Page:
If you believe your suggestion is valid, why not ask for a clarification from Paul? It's even possible to check if a procedure exists, before creating it... Todd Coram - I had a small email thread with him. There was a problem with my first submission (it only worked with integers) and I sent a corrected version (the one above). I think he may have been put off by the fact that Tcl didn't have anonymous procedures (but I am only guessing since I never heard from him again).

The article is a bit silly, though, if you think about it. It's using the one area Lisp is strong in. For example, in Tcl mostly we use code-as-data in the form of callback scripts, not anonymous procedures. We could pick an example such as "write extensions that logs all input/output of any script run through it", which would probably be equally unfair to many other languages.

Having said that, anonymous procedures would probably be a useful addition to Tcl if there was some way to do it properly.


TV It seems we want to need lambda after all, and not bother about memory management and variable assignment, stacks and heaps, memory pages, bug free linked lists and memory allocation. When is a function a function ? - RS quotes [L2 ]: "Let A and B be sets. A function f from A to B is an assignment of exactly one element of B to each element of A."

DKF: Actually, functions are a special class of relations on pairs of sets such that every element in the domain of the function (i.e., the things in the source set) only has one mapping onto an element in range of the function (the things in the target set). That's the only requirement. (Interesting subclasses of functions are the injective, surjective and bijective functions. In particular, bijective functions are the functions with well-defined functional inverses.)

Lars H: Instead of "... only has one mapping onto an element in range ...", I'd suggest "... is related to precisely one element in the range ...", since one should use relation terminology when defining functions as a special kind of relation.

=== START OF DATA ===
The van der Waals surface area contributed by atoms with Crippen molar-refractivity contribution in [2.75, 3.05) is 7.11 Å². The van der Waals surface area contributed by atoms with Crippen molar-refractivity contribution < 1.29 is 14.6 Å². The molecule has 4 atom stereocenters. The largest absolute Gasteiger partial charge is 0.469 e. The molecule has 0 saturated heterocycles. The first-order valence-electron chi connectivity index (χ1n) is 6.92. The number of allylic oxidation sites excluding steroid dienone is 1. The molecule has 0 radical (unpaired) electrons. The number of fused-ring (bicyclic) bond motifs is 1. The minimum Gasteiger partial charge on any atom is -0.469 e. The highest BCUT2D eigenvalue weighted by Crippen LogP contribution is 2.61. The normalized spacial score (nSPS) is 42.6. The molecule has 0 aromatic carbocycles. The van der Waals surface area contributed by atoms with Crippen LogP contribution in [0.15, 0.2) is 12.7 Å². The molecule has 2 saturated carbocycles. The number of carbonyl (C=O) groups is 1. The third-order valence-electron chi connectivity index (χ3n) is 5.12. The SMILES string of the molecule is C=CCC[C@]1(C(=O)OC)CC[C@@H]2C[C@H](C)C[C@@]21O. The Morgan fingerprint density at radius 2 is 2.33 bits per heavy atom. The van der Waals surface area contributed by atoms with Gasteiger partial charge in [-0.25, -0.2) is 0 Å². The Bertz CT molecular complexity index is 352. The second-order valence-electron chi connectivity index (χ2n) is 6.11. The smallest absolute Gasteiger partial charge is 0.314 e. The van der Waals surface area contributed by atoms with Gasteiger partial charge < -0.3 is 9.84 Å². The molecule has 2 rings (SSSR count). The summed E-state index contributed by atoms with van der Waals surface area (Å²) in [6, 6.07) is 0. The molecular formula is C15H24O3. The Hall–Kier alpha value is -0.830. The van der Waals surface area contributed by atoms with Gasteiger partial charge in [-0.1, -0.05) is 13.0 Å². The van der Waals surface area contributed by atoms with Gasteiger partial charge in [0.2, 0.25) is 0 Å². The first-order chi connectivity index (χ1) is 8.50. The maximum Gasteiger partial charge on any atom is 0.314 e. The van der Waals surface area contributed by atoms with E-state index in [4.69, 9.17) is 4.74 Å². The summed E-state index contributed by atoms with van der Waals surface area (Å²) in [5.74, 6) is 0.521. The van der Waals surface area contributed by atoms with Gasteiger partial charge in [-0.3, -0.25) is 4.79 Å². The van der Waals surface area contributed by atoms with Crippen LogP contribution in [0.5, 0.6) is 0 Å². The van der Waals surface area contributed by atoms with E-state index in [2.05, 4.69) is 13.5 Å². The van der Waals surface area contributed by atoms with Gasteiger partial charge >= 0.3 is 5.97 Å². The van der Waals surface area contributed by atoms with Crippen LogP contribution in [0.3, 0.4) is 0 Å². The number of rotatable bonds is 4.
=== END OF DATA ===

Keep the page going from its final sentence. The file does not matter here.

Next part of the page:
In computing, a more interesting distinction is between partial and total functions, where a total function is guaranteed to produce a value for every (legal) input, and a partial function is like a total function but isn't actually guaranteed to return anything at all. These concepts are linked to the notions of primitive and general recursiveness...

Lars H: It should be observed that DKF's two paragraphs are based in two different views on what a function is. The first paragraph follows the 20th century mathematical view that a function is a kind of set. The second paragraph is closer to the 18th century mathematical view that a function is a formula/rule/algorithm for computing the value of the function; the definitions of partial, total, primitive recursive, and general recursive functions all focus on the formula defining these. That said, the latter concepts are 20th century mathematics too, and very closely related to the Gödel Incompleteness Theorem that is one of its greatest achievements.

Why such a weird way to solve problems? Let's do it object-oriented in XOTcl.

 Class Accumulator -parameter {startValue 0}
 Accumulator instproc addValue {value} {my incr startValue $value}

and using it

 set myAccumulator [Accumulator new -startValue 20]
 puts [$myAccumulator addValue 30]

you can also use strong named objects

 Accumulator create myAccu -startValue 20
 puts [myAccu addValue 30]

One difference. We have objects, no functions, but this way to solve problems is more than 20 years proven and it works.

By the way. The problem (exercise) is not fairly described. It is not only the problem, but also the way how to solve it (write a function ...). And this way is LISP way. It is a good characteristic of Tcl that it can simulate other languages (C, List, object-oriented). I'd be interested in the question how other languages can simulate the Tcl way of programming (for example substitution). Also describe, the problem, not the solution!

fixed typos in my post

I tried the above XOTcl code and it only works with integers!

But I do believe that objects are the more elegant and generalized solution. A Class is a very powerful notion, and XOTcl seems to be the most advanced and exciting OO Tcl extension.

And by the way, I think OCaml can solve the Accumulator Generator problem; the first time I read this Paul Graham article, I was into OCaml; I don't remember the code I sent him, but I remember that I created a Type whose members can be either int or float, used the object oriented extension. The object worked on one type, which is actually a glue of these two types.